The Florida Association of Public Insurance Adjusters’ (FAPIA) winter conference starts today. On its website is a link to a summary judgment motion filed in a lawsuit I noted in Second Public Adjuster Constitutional Solicitation Ban Challenge Filed. In the summary judgment was an amazing statistic that, if true, would certainly indicate that policyholders need professional help when dealing with their insurance claims:
A public adjuster’s involvement also frequently increases the dollar amount of a policyholder’s final settlement. By some accounts, the average settlement rises by as much as 20 to 50 percent. See, Peter C. Beller, In the Wake of Disaster, Help for Hire, New York Times (Feb. 2, 2006); and Brian D. Mockenhaupt, For Public Adjusters, Disaster Means Business, Providence (R.I.) Journal-Bulletin (Jan. 18, 1998). The Florida Legislature’ own program policy analysis office has found that, in claims related to the 2005 hurricanes filed by policyholders of the state-run Citizens Property Insurance Corporation, settlements averaged 747 percent higher …The same legislative report found a smaller but still significant increase – 574 percent — in settlements when public adjusters represented Citizens policyholders in non-catastrophe claims.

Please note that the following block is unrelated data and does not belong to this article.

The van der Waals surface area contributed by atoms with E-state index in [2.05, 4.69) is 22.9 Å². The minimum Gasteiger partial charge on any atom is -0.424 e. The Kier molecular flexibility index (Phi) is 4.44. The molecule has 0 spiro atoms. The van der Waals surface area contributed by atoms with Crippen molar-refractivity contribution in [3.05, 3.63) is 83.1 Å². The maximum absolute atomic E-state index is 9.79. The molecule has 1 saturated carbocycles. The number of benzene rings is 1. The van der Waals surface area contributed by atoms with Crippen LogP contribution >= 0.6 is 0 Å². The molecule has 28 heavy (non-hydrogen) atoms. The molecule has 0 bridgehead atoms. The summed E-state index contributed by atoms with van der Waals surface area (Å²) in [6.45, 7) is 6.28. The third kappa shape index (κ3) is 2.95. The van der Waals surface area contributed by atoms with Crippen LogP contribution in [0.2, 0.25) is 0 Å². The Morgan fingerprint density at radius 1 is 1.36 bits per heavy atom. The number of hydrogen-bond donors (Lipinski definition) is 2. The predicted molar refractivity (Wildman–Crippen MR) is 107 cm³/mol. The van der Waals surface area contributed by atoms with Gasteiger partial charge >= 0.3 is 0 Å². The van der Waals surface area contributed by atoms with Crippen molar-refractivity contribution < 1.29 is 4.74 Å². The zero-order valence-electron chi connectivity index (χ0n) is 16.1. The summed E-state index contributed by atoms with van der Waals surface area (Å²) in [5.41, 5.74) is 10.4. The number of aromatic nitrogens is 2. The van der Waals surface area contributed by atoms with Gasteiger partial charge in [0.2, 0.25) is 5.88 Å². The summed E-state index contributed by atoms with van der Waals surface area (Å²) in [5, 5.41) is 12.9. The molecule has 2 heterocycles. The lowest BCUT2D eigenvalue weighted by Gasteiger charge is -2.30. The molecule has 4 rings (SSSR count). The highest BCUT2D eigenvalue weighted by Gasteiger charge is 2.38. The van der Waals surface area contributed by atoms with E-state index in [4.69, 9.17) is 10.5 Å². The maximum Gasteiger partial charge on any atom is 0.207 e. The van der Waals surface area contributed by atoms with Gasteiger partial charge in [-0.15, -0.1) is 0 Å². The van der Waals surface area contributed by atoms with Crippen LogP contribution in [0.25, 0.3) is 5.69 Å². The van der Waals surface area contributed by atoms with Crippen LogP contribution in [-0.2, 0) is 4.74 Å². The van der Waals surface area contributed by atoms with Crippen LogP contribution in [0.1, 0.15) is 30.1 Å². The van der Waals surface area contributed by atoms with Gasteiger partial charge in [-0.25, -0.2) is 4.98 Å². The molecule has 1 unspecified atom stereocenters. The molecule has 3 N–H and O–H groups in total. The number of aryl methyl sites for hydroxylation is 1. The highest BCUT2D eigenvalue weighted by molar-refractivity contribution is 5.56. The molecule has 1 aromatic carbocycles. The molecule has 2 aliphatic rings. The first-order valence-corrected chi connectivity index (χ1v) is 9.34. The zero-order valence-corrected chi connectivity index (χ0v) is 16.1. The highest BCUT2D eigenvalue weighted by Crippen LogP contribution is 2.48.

I was amazed at the statistics found and published by Citizens. I think it is far overstated and policyholders should not expect that type of percentage increase unless they have a smaller claim. While I may criticize Citizens’ claim handling, there is no way it is that bad and it underpays to that extent that often. If I were a public adjuster, I would advertise this statistic every time I talked with a prospective client.
This lawsuit seems to be moving along quite a bit faster than a similar public adjuster lawsuit in Dade County which I noted in two earlier posts, Florida Public Adjusters File Lawsuit to Overturn 48 Hour Solicitation Ban and Fee Caps, and Public Adjuster Lawsuit Challenging State’s Cap on Fees and Solicitation Ban Survives Venue Change. I expect that the summary judgment will be heard within the next sixty days. Pre-trial hearings are set and the judge seems to be moving this matter along pretty quickly.